Ugandans are facing a growing livelihood crisis as prices for food and basic commodities rise sharply.
According to data gathered by the Uganda Bureau of Statistics, between April 2021 and April 2022, there were major increases in the cost of a range of goods including food: 82% laundry soap, 57% cooking oil, 37% diesel, 28% cement prices, 25% maize flour, 24% matooke.
The World Food Program tracks the prices of food regularly and their data shows a 30%–50% increase in the price of maize flour, cassava flour, and sorghum over the past 12 months.
Prices for these staples are now higher than any time in the last decade except for 2017 when East Africa overall experienced drought-related food shortages.
These price increases come at a time when Ugandans were already facing food insecurity in large numbers. The Coronavirus pandemic and enforced long-term lockdowns saw Ugandans struggle to put food on their tables.
Four out of ten households (37%) had members who went for a day without eating in the previous 12 months compared to 23% in December 2020.
Similarly, half of the households (48%) ran out of food in the past 12 months, compared to 36% in December 2020. Skipping a meal (52%) was also a common response to a lack of food or resources.
And these experiences of food insecurity are very unequal, as poor households are hit much harder than wealthier ones.
In October 2021, 24% of wealthier households and 55% of poorer households went without eating for a day, 37% of wealthier households and 66% of poorer households ran out of food in the household while 38% of wealthier households and 73% of poorer households had members who had to skip meals.
Poor Ugandans are also deprived of basic assets. When comparing poorer and wealthier households in the country: 90% of wealthier households own TVs compared to 0% of poorer households, 74% of wealthier households own sofas compared to 0.1% of poorer households, 75% of wealthier households own radios compared to 17% of poorer households, 91% of wealthier households own mobile phones compared to 42% of poorer households.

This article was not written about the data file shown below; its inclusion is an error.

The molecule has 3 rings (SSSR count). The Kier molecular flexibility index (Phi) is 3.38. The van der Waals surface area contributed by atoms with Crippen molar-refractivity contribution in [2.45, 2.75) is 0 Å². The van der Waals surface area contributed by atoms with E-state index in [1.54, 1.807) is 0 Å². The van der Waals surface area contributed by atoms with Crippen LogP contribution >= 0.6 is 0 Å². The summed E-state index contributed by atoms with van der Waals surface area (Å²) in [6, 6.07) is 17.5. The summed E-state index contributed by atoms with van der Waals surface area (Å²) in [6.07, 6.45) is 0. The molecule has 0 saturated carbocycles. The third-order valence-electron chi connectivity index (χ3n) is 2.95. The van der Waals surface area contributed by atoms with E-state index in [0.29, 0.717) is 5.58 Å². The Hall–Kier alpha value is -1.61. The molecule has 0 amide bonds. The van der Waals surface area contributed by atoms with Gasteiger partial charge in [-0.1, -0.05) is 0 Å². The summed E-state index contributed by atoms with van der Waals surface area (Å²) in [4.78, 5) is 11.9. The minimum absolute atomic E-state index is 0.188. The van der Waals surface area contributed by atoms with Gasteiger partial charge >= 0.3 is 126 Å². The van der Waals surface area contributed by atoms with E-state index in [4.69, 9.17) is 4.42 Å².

Poorer households are more likely to own hoes or poultry and livestock than wealthier households. At the same time, 18% of wealthier households own wheelbarrows compared to 8% of poorer households.
The relationship between language and life circumstances revealed by this survey is also interesting. The majority (55%) of poorer households speak Ateso (17%), Leblango (15%), Lusoga (14%), and Ankaramojong (9%).
In wealthier households, these are spoken by 11% of the population.
These findings were collected and curated by Twaweza East Africa and are being released to mark the launch of the second Sautiza Wananchi panel.
The data provide the opportunity for citizens to share their feedback and experiences of government. The brief is based on data from Sautiza Wananchi, Africa’s first nationally representative high-frequency mobile phone survey.
The data presented were collected from a nationally representative sample of respondents via the second Uganda baseline survey, sampling 3,000 citizens from across the country.
Violet Alinda, Twaweza Uganda Country Lead and Director of Voice and Participation, said, “Ugandans, who have suffered deeply during the Coronavirus pandemic and ensuing lockdowns, are again facing serious threats to their livelihoods. The time for action, to hear the call of citizens is now.”
Aidan Eyakuze, Executive Director of Twaweza, said,
“We are honoured to be launching the second Sauti za Wananchi panel, through which we hope to ensure that citizens’ voices help to shape official decision-making.
These 3,000 citizens’ voices are added to the many calling for relief to see the country through these devastating price rises.”